Thank you to Eileen Hagarty (@eileenhegarty7) for volunteering to host March’s #OTalk Journal / Media Club.
March will be the first time that the media aspect of the club had been embraced and we hope you enjoy it!
The Great British Paraorchestra (Hickson, 2012) – considering Music as an Occupation
“No matter how ill you are or disabled you are, music is always there. It’s a solid rock.”Charlotte White, The Great British Paraorchestra.”A recent study found that music was 44% likely to be present during any 2-hour period in daily living.” Craig, 2008, p.87For March’s Journal Club, I’m bringing the Media aspect of the Media/Journal Club to the fore as I propose that we discuss the Channel 4 TV programme, The Great British Paraorchestra. The programme first screened on 9th September, 2012 but is still accessible on the 4OD archive at http://www.channel4.com/programmes/the-great-british-paraorchestra/4od. You will need to set up a free account on 4OD and then you can view the programme.
I have recently started my first occupational therapy post in mental health. To keep up my skills while job-seeking, I volunteered with a group that provides performing arts classes to people with intellectual disability. In the past two years working with this group, I have become aware of the power of music as a tool for self-expression and social inclusion. Many of our participants are also able to use their love of music to overcome anxieties and to give them the motivation to work on helpful patterns and behaviours.
And it seems our performing arts group are not alone in these outcomes. Craig (2008) list many ways that occupational therapists use music: improving motor function for people with Parkinson’s disease; enhancing memory function in people with Alzheimer’s; soothing anxiety, improving mood, enhancing social participation and decreasing pain across a variety of settings.
However Craig (2008, p74) also states that “while many practitioners are using music in their treatment, most are not receiving education or conducting research on the topic, resulting in a lack of theory and efficacy reports justifying the modality”. Occupational therapists are interested in fostering creativity and the main medium taught and researched is arts and crafts. However, music is a universal experience and may prove equally worthy of consideration as a creative medium. I hope to generate discussion points around the use of music in occupational therapy in March’s media/journal club and welcome contributions from all.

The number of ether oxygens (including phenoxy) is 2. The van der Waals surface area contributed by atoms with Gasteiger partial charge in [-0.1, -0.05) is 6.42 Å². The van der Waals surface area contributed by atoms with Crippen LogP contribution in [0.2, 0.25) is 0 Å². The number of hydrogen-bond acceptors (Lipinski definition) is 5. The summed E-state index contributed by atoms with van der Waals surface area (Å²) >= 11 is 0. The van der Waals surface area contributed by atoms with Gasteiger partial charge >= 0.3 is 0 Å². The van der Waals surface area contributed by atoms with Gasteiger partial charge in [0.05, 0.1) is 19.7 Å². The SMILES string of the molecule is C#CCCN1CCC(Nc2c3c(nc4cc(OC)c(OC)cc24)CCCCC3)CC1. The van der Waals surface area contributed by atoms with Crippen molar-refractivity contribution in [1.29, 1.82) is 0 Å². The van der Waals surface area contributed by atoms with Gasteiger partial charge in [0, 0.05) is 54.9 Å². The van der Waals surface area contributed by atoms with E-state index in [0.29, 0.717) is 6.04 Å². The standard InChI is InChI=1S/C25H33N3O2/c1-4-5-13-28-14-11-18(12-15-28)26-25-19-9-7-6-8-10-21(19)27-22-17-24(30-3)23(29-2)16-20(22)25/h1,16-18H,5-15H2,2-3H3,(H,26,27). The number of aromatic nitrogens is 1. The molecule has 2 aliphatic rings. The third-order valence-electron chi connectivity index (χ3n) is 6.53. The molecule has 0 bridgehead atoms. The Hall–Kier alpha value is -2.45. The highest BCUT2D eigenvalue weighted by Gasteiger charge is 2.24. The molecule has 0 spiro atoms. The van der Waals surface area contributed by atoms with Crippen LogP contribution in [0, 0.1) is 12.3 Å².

Inspired by his five-year-old daughter, who has cerebral palsy, and by the principles of the Paralympics, conductor Charles Hazlewood is determined to create a platform for talented disabled musicians at the top of their game.As an internationally renowned conductor who over the past six years has conducted more than 50 orchestral world premieres, from Carnegie Hall to the BBC Proms, Charles has decided to form an innovative orchestra made up entirely of talented, disabled musicians.The Great British Paraorchestra explores the challenges and the lack of opportunities facing disabled musicians in Britain today.They’ve all got stories to tell: Nicholas McCarthy, born without a right arm, is making a name for himself as a left-handed pianist; professional trumpeter Clarence Adoo, who once played in Courtney Pine’s jazz band, was paralysed from the neck down in a car accident, and now makes music on a computer using his head; and Charles puts on a fundraising concert for Charlotte White to enable her to purchase the assistive technology she needs as they prepare for their first public concert.This film explores music’s power to bring people together. It charts the formation of the British Paraorchestra and explores the musicians’ own relationship with music.
Discussion points for #Otalk
· What is the main message that this programme intends to convey?
· Are there any additional meanings that you derived from it, given your background as an occupational therapist?
· Do you think occupational therapy has anything to offer to the Great British Paraorchestra? What would you do if you were working with them?
· Do you use music in your practice? If yes, how? If no, why not?
· What are the advantages/disadvantages of using visual media like this television programme to convey a message as opposed to written media such as a journal article?
· The Great British Paraorchestra works with elite disabled musicians. Do you think the techniques and strategies they use apply to a wider population?
· Given what you have seen in this programme, do you think you could use music more with your client group?
Craig, D.G.(2008). An overview of evidence-based support for the therapeutic use of music in occupational therapy. Occupational Therapy in Health Care, 22(1), 73-95.
Hickson, S. (2012, 9th September). The Great British Paraorchestra (Television Broadcast). London:What Larks! Productions
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